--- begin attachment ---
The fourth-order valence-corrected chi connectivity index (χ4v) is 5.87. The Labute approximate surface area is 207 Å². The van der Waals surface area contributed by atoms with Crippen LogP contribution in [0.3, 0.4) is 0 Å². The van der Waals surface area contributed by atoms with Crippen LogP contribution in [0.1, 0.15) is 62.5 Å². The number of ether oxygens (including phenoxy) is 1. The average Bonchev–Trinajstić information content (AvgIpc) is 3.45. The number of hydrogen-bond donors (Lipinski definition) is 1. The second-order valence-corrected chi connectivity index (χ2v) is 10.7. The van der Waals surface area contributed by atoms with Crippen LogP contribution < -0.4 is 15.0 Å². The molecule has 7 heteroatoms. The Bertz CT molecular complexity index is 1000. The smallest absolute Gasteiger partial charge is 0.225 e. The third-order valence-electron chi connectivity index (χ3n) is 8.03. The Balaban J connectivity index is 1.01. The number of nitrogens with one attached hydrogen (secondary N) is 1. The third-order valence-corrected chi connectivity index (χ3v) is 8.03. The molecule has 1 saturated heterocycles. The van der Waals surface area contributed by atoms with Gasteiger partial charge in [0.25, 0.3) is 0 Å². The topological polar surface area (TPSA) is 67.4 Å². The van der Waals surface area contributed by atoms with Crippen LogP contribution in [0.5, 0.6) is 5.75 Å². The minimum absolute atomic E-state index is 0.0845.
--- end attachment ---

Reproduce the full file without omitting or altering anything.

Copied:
The fourth-order valence-corrected chi connectivity index (χ4v) is 5.87. The Labute approximate surface area is 207 Å². The van der Waals surface area contributed by atoms with Crippen LogP contribution in [0.3, 0.4) is 0 Å². The van der Waals surface area contributed by atoms with Crippen LogP contribution in [0.1, 0.15) is 62.5 Å². The number of ether oxygens (including phenoxy) is 1. The average Bonchev–Trinajstić information content (AvgIpc) is 3.45. The number of hydrogen-bond donors (Lipinski definition) is 1. The second-order valence-corrected chi connectivity index (χ2v) is 10.7. The van der Waals surface area contributed by atoms with Crippen LogP contribution < -0.4 is 15.0 Å². The molecule has 7 heteroatoms. The Bertz CT molecular complexity index is 1000. The smallest absolute Gasteiger partial charge is 0.225 e. The third-order valence-electron chi connectivity index (χ3n) is 8.03. The Balaban J connectivity index is 1.01. The number of nitrogens with one attached hydrogen (secondary N) is 1. The third-order valence-corrected chi connectivity index (χ3v) is 8.03. The molecule has 1 saturated heterocycles. The van der Waals surface area contributed by atoms with Gasteiger partial charge in [0.25, 0.3) is 0 Å². The topological polar surface area (TPSA) is 67.4 Å². The van der Waals surface area contributed by atoms with Crippen LogP contribution in [0.5, 0.6) is 5.75 Å². The minimum absolute atomic E-state index is 0.0845.